Before Ruth Ozeki was a novelist, she made documentary films. In an interview, she describes working on an ad campaign for Philip Morris–big tobacco. She mentions walking around the streets of NY with her pockets “stuffed with Marlboros and lighters.” You can find the interview at the end of your novel edition of MYOM:
The issue of commercial sponsorship had always been a concern of mine. Like Jane, I had made programs sponsored by industries I didn’t quite approve of, in particular, Phillip Morris, the tobacco corporation. At the time, I was very aware of the way that the content of our programs was being impacted by our sponsor’s commercial message: for example, in every show we were required to include one shot of a person enjoying the sponsor’s product. At a time when I was desperately trying to quit smoking myself, I’d walk around the streets of New York with my video crew, pockets stuffed with Marlboros and lighters, plying people on the street with cigarettes and begging them to smoke for us so we could film our “smoking cut.” I was aware of a certain hypocrisy in this. So when I chose the meat industry as the sponsor in the novel, it only made sense to investigate how meat could impact the physical body of my character. You are what you eat, right?
The icons of these cigarette campaigns–frontier, Marlboro man–seem to have found their way into MYOM as well.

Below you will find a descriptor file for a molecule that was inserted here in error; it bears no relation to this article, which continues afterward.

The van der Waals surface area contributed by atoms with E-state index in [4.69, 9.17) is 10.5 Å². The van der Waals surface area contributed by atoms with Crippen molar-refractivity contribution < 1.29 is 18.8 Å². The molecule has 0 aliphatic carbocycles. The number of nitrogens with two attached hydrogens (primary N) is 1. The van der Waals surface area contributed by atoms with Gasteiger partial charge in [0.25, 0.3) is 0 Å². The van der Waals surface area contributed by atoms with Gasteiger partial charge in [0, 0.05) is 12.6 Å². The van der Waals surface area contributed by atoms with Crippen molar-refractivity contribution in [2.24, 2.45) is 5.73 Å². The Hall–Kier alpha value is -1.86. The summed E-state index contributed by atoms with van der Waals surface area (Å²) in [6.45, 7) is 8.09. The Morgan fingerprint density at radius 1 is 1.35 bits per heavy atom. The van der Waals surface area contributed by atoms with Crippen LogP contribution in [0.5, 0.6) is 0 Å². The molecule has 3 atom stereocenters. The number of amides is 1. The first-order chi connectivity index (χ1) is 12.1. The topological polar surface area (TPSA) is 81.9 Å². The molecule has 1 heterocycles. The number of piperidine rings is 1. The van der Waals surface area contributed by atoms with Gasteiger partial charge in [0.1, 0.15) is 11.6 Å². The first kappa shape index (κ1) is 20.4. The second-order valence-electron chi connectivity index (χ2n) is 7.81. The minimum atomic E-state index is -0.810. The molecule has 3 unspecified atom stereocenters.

And in turn, the same visual imagery of the lone man on the frontier is now recycled in agro-business today.
One final connection to this mythology we might note is the “farm bill” debated and passed roughly every 5 years. The farm bill is currently on track for debate in Congress in 2012. While “farm” makes us think of rural areas and lone agricultural prairie-dwellers like these, the largest portion of the “farm bill” does not fund commodity crops (corn, beans, etc.), but actually goes to nutrition programs like SNAP (Supplemental Nutrition Assistance Program), or food stamps, and school lunches. The US House ag sub-committee, for example, estimated that about 75% of the so-called farm bill will go to nutrition programs. (For a good simple breakdown of budgets and issues, see here.)